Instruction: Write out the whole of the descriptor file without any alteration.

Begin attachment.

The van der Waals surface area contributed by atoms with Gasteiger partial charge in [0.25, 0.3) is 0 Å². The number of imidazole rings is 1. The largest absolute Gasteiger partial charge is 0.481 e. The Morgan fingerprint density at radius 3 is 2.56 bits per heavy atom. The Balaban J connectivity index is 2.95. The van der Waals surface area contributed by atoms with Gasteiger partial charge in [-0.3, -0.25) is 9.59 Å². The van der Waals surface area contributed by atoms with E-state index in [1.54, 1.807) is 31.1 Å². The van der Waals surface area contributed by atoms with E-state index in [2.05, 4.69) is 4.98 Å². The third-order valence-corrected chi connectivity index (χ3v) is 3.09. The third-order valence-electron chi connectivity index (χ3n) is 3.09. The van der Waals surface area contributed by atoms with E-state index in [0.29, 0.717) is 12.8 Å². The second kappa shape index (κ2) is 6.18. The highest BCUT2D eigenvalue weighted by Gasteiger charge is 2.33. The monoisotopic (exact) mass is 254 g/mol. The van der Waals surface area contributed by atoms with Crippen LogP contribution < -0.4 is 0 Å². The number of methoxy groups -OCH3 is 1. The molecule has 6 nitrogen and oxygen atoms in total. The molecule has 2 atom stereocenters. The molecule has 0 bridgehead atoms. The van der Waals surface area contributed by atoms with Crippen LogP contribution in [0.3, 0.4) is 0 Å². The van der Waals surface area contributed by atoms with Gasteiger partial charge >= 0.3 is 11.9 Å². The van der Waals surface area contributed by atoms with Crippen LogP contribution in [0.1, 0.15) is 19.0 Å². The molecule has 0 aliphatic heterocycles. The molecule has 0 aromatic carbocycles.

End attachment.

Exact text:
The van der Waals surface area contributed by atoms with Gasteiger partial charge in [0.25, 0.3) is 0 Å². The number of imidazole rings is 1. The largest absolute Gasteiger partial charge is 0.481 e. The Morgan fingerprint density at radius 3 is 2.56 bits per heavy atom. The Balaban J connectivity index is 2.95. The van der Waals surface area contributed by atoms with Gasteiger partial charge in [-0.3, -0.25) is 9.59 Å². The van der Waals surface area contributed by atoms with E-state index in [1.54, 1.807) is 31.1 Å². The van der Waals surface area contributed by atoms with E-state index in [2.05, 4.69) is 4.98 Å². The third-order valence-corrected chi connectivity index (χ3v) is 3.09. The third-order valence-electron chi connectivity index (χ3n) is 3.09. The van der Waals surface area contributed by atoms with E-state index in [0.29, 0.717) is 12.8 Å². The second kappa shape index (κ2) is 6.18. The highest BCUT2D eigenvalue weighted by Gasteiger charge is 2.33. The monoisotopic (exact) mass is 254 g/mol. The van der Waals surface area contributed by atoms with Crippen LogP contribution < -0.4 is 0 Å². The number of methoxy groups -OCH3 is 1. The molecule has 6 nitrogen and oxygen atoms in total. The molecule has 2 atom stereocenters. The molecule has 0 bridgehead atoms. The van der Waals surface area contributed by atoms with Crippen LogP contribution in [0.3, 0.4) is 0 Å². The van der Waals surface area contributed by atoms with Gasteiger partial charge >= 0.3 is 11.9 Å². The van der Waals surface area contributed by atoms with Crippen LogP contribution in [0.1, 0.15) is 19.0 Å². The molecule has 0 aliphatic heterocycles. The molecule has 0 aromatic carbocycles.